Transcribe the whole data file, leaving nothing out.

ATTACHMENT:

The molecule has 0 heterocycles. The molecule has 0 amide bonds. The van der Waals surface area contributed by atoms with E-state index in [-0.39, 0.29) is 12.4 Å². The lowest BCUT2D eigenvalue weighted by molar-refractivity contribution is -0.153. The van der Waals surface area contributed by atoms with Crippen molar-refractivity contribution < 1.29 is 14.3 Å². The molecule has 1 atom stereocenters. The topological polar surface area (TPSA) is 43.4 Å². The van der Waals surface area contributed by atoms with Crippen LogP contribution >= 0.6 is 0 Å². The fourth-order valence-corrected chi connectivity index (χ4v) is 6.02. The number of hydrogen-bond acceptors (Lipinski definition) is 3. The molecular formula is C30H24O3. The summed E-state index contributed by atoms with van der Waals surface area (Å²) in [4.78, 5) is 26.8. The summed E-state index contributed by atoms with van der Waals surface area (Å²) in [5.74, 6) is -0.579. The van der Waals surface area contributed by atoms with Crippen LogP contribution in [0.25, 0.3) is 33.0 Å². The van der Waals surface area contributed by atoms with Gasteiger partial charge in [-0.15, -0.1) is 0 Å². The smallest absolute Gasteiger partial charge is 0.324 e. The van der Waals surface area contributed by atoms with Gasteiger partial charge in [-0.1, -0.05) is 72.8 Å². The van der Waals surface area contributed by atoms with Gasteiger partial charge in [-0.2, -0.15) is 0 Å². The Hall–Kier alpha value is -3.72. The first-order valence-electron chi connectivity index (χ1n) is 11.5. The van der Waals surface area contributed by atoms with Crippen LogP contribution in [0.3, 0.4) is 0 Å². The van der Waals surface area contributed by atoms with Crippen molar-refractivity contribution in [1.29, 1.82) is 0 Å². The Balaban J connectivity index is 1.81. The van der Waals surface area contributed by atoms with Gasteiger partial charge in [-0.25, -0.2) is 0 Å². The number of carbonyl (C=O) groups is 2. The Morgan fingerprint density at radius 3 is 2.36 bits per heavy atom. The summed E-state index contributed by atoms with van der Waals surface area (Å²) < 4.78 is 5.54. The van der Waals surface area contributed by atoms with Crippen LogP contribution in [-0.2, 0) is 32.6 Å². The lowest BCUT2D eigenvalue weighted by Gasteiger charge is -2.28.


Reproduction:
The molecule has 0 heterocycles. The molecule has 0 amide bonds. The van der Waals surface area contributed by atoms with E-state index in [-0.39, 0.29) is 12.4 Å². The lowest BCUT2D eigenvalue weighted by molar-refractivity contribution is -0.153. The van der Waals surface area contributed by atoms with Crippen molar-refractivity contribution < 1.29 is 14.3 Å². The molecule has 1 atom stereocenters. The topological polar surface area (TPSA) is 43.4 Å². The van der Waals surface area contributed by atoms with Crippen LogP contribution >= 0.6 is 0 Å². The fourth-order valence-corrected chi connectivity index (χ4v) is 6.02. The number of hydrogen-bond acceptors (Lipinski definition) is 3. The molecular formula is C30H24O3. The summed E-state index contributed by atoms with van der Waals surface area (Å²) in [4.78, 5) is 26.8. The summed E-state index contributed by atoms with van der Waals surface area (Å²) in [5.74, 6) is -0.579. The van der Waals surface area contributed by atoms with Crippen LogP contribution in [0.25, 0.3) is 33.0 Å². The van der Waals surface area contributed by atoms with Gasteiger partial charge in [-0.15, -0.1) is 0 Å². The smallest absolute Gasteiger partial charge is 0.324 e. The van der Waals surface area contributed by atoms with Gasteiger partial charge in [-0.1, -0.05) is 72.8 Å². The van der Waals surface area contributed by atoms with Gasteiger partial charge in [-0.2, -0.15) is 0 Å². The Hall–Kier alpha value is -3.72. The first-order valence-electron chi connectivity index (χ1n) is 11.5. The van der Waals surface area contributed by atoms with Crippen LogP contribution in [0.3, 0.4) is 0 Å². The van der Waals surface area contributed by atoms with Crippen molar-refractivity contribution in [1.29, 1.82) is 0 Å². The Balaban J connectivity index is 1.81. The van der Waals surface area contributed by atoms with Gasteiger partial charge in [-0.25, -0.2) is 0 Å². The number of carbonyl (C=O) groups is 2. The Morgan fingerprint density at radius 3 is 2.36 bits per heavy atom. The summed E-state index contributed by atoms with van der Waals surface area (Å²) < 4.78 is 5.54. The van der Waals surface area contributed by atoms with Crippen LogP contribution in [-0.2, 0) is 32.6 Å². The lowest BCUT2D eigenvalue weighted by Gasteiger charge is -2.28.